Why the landlord lobby is wrong about the 4.5% increase

COPE City Council Candidates- Jean Swanson, Anne Roberts, Derrick O'Keefe
COPE City Council Candidates- Jean Swanson, Anne Roberts, Derrick O'Keefe

Everywhere I’ve canvassed around Vancouver for the past two weeks, I’m meeting and talking to lots of people who are angry about the recently announced rent hikes. Renters in this city have had enough, and many homeowners also express their opposition to the hikes. But there’s at least one group supporting the latest hikes.

Landlord BC argues that 4.5 percent is justified because average wages in B.C. have been growing at about same pace over the past 12 months. They even argue that 4.5 percent is too little as their costs are growing even more quickly. Let’s take a closer look at some of their data.

First, wages. Here’s a chart showing maximum rent increases alongside growth in median and average wages since 2003, the year before the inflation plus 2 percent rent formula came into effect.

Seen in its proper context, this very recent wage growth is a blip, one that is barely allowing workers to keep their heads above water, especially as housing costs have exploded over those same 15 years.

Since 2003, the cumulative maximum rent increases have been 67.8 percent. The median weekly wage has gone up just 7.9 percent in inflation-adjusted terms over the 15 years between 2003 and 2018, four times slower than allowable rent increases.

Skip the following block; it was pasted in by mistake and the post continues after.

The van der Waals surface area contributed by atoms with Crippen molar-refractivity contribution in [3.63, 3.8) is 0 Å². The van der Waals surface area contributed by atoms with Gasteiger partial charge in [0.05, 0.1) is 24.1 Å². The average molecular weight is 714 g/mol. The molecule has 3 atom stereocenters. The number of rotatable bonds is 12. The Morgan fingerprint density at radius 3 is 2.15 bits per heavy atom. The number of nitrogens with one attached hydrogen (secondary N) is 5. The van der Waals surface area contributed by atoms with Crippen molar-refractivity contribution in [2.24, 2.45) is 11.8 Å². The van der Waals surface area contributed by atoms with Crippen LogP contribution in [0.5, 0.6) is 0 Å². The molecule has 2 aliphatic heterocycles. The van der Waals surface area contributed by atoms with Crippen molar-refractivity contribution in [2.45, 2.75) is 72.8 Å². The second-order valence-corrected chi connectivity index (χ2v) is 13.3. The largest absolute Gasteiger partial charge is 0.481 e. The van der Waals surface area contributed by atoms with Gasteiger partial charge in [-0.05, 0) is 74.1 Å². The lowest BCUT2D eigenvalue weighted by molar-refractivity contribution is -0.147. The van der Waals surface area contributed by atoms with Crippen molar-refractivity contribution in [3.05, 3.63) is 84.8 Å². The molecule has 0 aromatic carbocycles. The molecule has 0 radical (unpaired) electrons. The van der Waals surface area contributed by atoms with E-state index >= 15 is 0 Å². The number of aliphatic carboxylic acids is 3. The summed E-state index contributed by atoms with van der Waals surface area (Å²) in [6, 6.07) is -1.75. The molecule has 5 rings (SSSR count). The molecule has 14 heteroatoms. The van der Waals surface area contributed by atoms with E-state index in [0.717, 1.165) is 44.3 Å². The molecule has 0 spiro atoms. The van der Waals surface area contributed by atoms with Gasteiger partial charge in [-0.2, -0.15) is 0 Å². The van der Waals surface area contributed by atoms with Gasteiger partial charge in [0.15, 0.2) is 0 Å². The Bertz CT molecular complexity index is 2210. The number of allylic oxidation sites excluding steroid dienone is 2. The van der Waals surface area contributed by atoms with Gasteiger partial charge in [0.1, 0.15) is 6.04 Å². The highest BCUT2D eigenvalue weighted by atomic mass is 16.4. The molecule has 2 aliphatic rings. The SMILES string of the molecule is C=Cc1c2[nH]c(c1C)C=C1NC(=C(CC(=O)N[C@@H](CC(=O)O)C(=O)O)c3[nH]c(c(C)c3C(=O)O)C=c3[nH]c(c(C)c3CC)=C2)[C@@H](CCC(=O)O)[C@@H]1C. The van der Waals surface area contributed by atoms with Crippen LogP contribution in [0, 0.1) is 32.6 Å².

Remember that these increases only apply for ongoing tenancies; once a tenant leaves a unit, it’s open season and rents can increase by any amount. In fact, Vancouver has an epidemic of renovictions and demovictions to get around rent controls.

Second, Landlord B.C. is overstating the extent that rising costs are having on landlord bottom lines. If landlords only use some of their rental income to pay the rising expenses then they only need a much smaller (not proportional) increase in rents to cover them.

According to a recent Altus Group report, the expenses Landlord B.C. lists—property taxes, insurance, water and sewer, utilities, repairs and maintenance—make up just 22 percent of this typical building’s rental income. This means that even if these expenses are increasing by 7.6 percent on average per year as Landlord B.C. claims, that’s only 1.7 percent of total rental income

Both Ontario and Manitoba allow maximum rent increases in line with inflation, yet somehow landlords in those two provinces are not going bankrupt en masse. B.C.’s rent increase formula allows landlords in our province to pad their bottom lines. In the context of our housing emergency, there is simply no valid or moral reason to allow this latest 4.5 percent rent hike. What we need is a temporary Rent Freeze, a zero percent rent increase, to give tenants some relief as part of a comprehensive emergency action plan on housing and affordability in Vancouver.

As a renter myself, with a family with two young children, I know how tenants are already pushed to the brink. I know how anxious renters are and how these annual rent hikes hit our already squeezed-to-the-max budgets.

Landlords have a well-organized lobby. Renters in Vancouver need political representatives who who aren’t afraid to take on these powerful interests. On city council I’ll fight hard, together with my COPE colleagues Jean Swanson and Anne Roberts, to use all tools at our disposal to provide some long overdue relief to renters in Vancouver.

Derrick O’Keefe
COPE Candidate for Vancouver City Council
First published in the Georgia Straight

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